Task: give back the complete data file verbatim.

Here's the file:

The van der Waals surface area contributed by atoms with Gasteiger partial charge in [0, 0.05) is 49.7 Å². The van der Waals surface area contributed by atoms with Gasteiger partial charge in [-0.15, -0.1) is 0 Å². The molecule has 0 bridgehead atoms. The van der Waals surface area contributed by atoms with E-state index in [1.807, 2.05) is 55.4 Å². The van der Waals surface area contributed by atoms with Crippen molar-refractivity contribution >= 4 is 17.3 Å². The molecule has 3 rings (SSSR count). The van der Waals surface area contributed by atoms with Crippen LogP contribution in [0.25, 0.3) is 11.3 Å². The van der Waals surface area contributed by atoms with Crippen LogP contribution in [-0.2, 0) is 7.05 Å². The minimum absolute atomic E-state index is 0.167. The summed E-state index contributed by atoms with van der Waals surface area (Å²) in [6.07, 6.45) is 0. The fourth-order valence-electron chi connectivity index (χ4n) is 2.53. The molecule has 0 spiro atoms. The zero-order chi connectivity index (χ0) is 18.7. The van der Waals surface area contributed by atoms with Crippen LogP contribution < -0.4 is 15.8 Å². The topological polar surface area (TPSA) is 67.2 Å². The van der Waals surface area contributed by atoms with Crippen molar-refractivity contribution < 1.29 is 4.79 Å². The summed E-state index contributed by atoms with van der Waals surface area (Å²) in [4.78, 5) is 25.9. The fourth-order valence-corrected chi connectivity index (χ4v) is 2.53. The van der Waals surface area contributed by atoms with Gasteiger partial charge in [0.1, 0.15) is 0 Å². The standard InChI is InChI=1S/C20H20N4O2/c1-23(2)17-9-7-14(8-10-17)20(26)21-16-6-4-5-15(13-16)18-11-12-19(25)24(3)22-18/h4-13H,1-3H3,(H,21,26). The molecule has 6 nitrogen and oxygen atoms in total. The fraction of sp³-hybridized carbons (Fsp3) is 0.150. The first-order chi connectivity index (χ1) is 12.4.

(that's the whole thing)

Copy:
The van der Waals surface area contributed by atoms with Gasteiger partial charge in [0, 0.05) is 49.7 Å². The van der Waals surface area contributed by atoms with Gasteiger partial charge in [-0.15, -0.1) is 0 Å². The molecule has 0 bridgehead atoms. The van der Waals surface area contributed by atoms with E-state index in [1.807, 2.05) is 55.4 Å². The van der Waals surface area contributed by atoms with Crippen molar-refractivity contribution >= 4 is 17.3 Å². The molecule has 3 rings (SSSR count). The van der Waals surface area contributed by atoms with Crippen LogP contribution in [0.25, 0.3) is 11.3 Å². The van der Waals surface area contributed by atoms with Crippen LogP contribution in [-0.2, 0) is 7.05 Å². The minimum absolute atomic E-state index is 0.167. The summed E-state index contributed by atoms with van der Waals surface area (Å²) in [6.07, 6.45) is 0. The fourth-order valence-electron chi connectivity index (χ4n) is 2.53. The molecule has 0 spiro atoms. The zero-order chi connectivity index (χ0) is 18.7. The van der Waals surface area contributed by atoms with Crippen LogP contribution < -0.4 is 15.8 Å². The topological polar surface area (TPSA) is 67.2 Å². The van der Waals surface area contributed by atoms with Crippen molar-refractivity contribution < 1.29 is 4.79 Å². The summed E-state index contributed by atoms with van der Waals surface area (Å²) in [4.78, 5) is 25.9. The fourth-order valence-corrected chi connectivity index (χ4v) is 2.53. The van der Waals surface area contributed by atoms with Gasteiger partial charge in [0.1, 0.15) is 0 Å². The standard InChI is InChI=1S/C20H20N4O2/c1-23(2)17-9-7-14(8-10-17)20(26)21-16-6-4-5-15(13-16)18-11-12-19(25)24(3)22-18/h4-13H,1-3H3,(H,21,26). The molecule has 6 nitrogen and oxygen atoms in total. The fraction of sp³-hybridized carbons (Fsp3) is 0.150. The first-order chi connectivity index (χ1) is 12.4.